Robo-players to rule at NextGen Finals

Robo-players will be kitted out with GPS trackers and sensor pads in an effort to bring more strategic information to their coaches at the ATP NextGen Finals.

The MIlan showpiece is being staged in northern Italy for the third year and features the eight highest-ranked players aged under 21,

The cutting edge wearable technology will be the latest innovative wrinkle at the November 5-9 tournament.

With data to hand, coaches and players will be able to quantify the demands of the competition through what could well be an overload of data.

The GPS receiver and inertial sensors attached to players during matches will measure velocity and direction, acceleration and force, rotation, body orientation, and will quantify internal load (through heart rate).

But unless hackers get there first, the collected information will only be available to the player his coaching team and anyone else he might authorise.

Of course, a tech from the device vendor will be stationed onsite throughout for the inevitable re-boots, damaged device replacement and anti-virus skirmishes that are almost certain to somehow develop.

But nothing can stop the ATP in the quest to make the young-gun event stand out.

“From the outset, the Next Gen ATP Finals have been at the cutting edge of innovation in our sport, and the use of wearable technology this year during matches will provide some invaluable insights to players, coaches and ATP medical services,” said outgoing ATP supremo Chris Kermode.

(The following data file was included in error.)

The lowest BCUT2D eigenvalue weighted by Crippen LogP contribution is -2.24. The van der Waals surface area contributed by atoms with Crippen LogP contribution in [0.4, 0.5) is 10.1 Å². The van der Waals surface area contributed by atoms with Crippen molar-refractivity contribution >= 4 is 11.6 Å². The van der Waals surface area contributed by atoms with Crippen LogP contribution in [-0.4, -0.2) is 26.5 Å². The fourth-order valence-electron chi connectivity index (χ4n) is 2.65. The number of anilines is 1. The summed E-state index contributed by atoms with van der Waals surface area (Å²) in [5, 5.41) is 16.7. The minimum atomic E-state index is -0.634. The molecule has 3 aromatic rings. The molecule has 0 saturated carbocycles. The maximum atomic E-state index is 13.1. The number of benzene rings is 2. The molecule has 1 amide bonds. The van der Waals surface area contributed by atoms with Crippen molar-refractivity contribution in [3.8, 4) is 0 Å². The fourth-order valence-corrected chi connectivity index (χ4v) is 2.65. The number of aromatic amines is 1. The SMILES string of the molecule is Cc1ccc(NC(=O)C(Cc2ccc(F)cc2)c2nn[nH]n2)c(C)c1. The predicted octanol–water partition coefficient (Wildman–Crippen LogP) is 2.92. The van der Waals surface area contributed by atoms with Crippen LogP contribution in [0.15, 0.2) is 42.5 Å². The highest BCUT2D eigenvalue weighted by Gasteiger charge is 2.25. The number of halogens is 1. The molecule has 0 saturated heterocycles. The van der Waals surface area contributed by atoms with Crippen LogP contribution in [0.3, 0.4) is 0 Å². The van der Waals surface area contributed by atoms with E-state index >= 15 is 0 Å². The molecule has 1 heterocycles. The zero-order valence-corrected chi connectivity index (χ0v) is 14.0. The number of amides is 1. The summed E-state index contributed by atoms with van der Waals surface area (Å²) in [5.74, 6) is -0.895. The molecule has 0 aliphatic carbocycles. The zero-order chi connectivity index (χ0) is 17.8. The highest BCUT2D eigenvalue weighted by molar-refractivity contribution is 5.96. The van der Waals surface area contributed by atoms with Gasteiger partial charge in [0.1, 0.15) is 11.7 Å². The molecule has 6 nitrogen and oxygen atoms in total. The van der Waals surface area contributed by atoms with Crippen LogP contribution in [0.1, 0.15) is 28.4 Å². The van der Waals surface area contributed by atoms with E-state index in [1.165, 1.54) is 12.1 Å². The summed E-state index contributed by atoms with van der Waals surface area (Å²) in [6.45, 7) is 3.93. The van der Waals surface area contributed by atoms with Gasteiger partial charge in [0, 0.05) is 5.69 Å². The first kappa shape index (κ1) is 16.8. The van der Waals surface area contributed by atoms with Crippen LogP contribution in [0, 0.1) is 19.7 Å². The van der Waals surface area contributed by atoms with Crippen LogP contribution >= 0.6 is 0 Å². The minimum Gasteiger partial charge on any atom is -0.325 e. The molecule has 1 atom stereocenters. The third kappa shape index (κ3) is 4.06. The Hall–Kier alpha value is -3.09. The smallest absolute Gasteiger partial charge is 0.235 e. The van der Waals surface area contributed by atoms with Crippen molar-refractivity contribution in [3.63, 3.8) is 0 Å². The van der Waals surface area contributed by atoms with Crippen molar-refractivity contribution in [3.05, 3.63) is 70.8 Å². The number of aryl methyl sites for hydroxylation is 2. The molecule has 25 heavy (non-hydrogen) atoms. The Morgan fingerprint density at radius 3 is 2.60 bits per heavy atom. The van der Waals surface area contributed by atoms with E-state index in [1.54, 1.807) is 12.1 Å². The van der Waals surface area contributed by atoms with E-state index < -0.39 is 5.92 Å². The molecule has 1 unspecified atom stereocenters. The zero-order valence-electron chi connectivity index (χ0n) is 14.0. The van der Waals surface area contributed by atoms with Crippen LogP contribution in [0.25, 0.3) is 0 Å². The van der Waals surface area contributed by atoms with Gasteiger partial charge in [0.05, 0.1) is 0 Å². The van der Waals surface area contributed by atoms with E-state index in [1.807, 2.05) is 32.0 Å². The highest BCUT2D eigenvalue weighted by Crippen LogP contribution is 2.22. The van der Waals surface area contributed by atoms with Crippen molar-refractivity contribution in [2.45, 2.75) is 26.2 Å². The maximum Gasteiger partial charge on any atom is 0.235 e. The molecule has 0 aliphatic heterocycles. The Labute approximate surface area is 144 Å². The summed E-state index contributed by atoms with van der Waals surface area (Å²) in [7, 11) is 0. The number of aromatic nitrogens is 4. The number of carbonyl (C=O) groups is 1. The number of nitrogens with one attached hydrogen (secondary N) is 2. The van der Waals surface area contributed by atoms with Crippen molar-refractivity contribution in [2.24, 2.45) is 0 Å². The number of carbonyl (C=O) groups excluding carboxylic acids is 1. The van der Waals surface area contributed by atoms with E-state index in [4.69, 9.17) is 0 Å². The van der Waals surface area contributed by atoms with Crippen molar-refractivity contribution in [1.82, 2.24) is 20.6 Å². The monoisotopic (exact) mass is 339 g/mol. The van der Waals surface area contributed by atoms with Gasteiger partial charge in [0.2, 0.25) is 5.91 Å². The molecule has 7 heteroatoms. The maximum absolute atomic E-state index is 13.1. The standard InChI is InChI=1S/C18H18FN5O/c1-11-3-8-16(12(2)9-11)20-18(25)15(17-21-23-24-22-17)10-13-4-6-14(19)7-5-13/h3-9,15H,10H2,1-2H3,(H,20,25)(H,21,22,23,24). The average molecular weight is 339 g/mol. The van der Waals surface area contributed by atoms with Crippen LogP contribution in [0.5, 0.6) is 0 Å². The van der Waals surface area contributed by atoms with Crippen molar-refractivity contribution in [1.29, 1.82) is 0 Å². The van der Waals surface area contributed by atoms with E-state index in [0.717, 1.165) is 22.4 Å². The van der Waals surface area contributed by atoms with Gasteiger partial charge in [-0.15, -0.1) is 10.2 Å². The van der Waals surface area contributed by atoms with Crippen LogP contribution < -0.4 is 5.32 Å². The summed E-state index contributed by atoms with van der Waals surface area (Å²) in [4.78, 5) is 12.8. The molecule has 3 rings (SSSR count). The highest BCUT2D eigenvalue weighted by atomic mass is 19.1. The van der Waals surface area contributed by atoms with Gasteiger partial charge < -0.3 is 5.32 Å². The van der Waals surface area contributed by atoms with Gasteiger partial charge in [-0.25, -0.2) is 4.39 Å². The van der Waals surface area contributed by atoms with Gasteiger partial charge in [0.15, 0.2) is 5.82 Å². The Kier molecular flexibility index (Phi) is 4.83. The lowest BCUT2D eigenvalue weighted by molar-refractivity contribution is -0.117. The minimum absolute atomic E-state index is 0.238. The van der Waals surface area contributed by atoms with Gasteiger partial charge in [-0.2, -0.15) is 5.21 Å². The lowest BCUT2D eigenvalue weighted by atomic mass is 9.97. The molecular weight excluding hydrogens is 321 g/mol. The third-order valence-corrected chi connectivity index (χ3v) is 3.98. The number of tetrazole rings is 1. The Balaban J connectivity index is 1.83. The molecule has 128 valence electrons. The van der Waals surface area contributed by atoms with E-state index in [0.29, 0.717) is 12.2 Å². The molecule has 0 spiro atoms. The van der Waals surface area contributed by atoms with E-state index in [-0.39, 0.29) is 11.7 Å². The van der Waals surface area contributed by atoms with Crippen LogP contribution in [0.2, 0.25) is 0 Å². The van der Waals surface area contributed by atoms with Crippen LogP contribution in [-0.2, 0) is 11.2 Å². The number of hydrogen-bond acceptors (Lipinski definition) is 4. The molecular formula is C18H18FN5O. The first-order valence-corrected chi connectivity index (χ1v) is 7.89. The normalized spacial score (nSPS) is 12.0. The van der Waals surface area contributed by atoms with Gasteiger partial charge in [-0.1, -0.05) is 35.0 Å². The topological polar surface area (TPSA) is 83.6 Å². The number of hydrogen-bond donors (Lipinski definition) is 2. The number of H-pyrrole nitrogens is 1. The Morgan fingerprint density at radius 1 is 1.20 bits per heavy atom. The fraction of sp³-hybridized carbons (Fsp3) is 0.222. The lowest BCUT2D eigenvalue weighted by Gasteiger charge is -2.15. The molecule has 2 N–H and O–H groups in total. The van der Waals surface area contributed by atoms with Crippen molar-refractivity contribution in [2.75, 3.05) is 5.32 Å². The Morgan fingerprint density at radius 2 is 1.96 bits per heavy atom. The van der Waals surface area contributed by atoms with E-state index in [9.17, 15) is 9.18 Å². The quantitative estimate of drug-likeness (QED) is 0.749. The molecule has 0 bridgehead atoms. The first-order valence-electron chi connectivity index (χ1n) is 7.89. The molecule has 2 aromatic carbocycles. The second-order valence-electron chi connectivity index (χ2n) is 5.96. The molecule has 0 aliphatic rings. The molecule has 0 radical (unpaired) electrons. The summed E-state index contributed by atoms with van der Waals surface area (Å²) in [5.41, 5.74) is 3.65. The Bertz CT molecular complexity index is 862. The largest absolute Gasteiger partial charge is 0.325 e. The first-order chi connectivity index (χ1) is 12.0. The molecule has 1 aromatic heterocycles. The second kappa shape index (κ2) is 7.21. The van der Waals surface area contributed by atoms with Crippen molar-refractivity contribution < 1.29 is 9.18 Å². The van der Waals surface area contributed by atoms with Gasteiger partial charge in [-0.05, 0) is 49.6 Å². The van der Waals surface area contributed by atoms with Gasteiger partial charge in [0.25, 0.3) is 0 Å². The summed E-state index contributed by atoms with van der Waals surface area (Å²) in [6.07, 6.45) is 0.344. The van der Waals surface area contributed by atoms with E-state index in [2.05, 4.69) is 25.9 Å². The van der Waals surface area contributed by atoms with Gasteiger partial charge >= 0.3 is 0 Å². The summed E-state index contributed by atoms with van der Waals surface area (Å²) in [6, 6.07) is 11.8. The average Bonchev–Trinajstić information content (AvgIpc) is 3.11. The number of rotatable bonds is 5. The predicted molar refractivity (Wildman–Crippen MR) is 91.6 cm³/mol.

“This is a unique tournament that has always embraced new technologies, and this is the latest step as the event continues to pioneer innovation in the game.”

The tournament has served as a test bed for various ideas and rules to try and speed up the game enough to interest the fickle current generation of fans.

Among the changes: a best-of-five set format, shorter sets to 4 (tie-break at 3-All) and No-Ad scoring.

In addition there will be Electronic Line Calling through Hawk-Eye Live, a 25-second Shot Clock, In-Match player coaching via head-sets, Video Review and more. 

But it’s not all full speed ahead for the marketeers.

The no-let rule used at the first two editions has been rescinded, with service lets now dealt with as they are in “regular” tennis.

Written by Bill Scott for Grandslamtennis.online. To read more visit grandslamtennis.online

This site uses Akismet to reduce spam. Learn how your comment data is processed.